Get help with directions
You’re an ace. I get it. You succeed with a brand new, complicated dessert recipe that includes using a welder’s torch. You assemble a 42-piece rocking chair while refs deliberate a controversial play during the football game you’re watching on TV. Being the good, safety-conscious citizen that you are, you install a NASA-inspired surveillance system at the host school while waiting for your kid to lace her cleats before soccer practice. You can do nearly anything by GLANCING at (not reading sequentially or belaboring) the directions. Directions that only come in Portuguese.
And you can’t speak or read Portuguese.
At least not yet.
But tomorrow is another day.
Yippee for you. Yes. Hooray. You’re the champ, the hero. We love you. Everyone loves you. To celebrate you, we’ll make you a congratulatory cake—with or likely without the use of a torch.
In Exodus 12, God gives Moses and Aaron twelve (I counted) directions on how to prepare a lamb or young goat for this Passover, this overnight event that will set into motion the liberation of the Israelite people from Egyptian slavery. Twelve steps. We can all do twelve steps, right? Even the most directionally-challenged of us can do that, right?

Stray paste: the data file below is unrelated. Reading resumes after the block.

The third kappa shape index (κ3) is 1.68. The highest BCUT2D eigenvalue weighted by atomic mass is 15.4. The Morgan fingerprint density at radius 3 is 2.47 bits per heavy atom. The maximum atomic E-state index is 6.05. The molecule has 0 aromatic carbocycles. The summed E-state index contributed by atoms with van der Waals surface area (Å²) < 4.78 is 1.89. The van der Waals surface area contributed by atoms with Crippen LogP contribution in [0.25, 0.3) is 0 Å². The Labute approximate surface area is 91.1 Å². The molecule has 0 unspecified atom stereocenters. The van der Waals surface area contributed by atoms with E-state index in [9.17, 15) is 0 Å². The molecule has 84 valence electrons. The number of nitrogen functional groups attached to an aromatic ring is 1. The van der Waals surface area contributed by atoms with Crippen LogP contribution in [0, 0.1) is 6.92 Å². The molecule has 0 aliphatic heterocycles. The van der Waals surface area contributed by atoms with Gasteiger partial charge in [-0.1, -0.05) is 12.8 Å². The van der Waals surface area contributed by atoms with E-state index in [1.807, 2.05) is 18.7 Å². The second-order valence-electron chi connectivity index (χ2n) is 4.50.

No. I don’t think so. For all you wizzes out there, and for you all klutzy, non-sequential people out there (like me), we can’t get this alone. We are not supposed to get this—or we cannot do this—alone. Instead, we have to have some conversation with our neighbor on at least one or two of these steps.
God could have made this prep easier. God could have made the process shorter. God didn’t. Why? God boggles (and maybe burdens) the Israelites with specific directions that are purposely open for interpretation so that the people had to talk with each other, learn from each other, and bond to each other. I believe God made the Passover directions what they were so that the community on the move would be stronger, tighter, and more dependent on each other.
What I just described is what church should be—the place where communities on the move hear God’s Word collectively and live out His love not independently but dependently not just with God, but with each other.
PRAYER: Let me see that I am to ask my neighbor in the pew or at the soccer field how we are to do what You ask—which is follow You. Amen.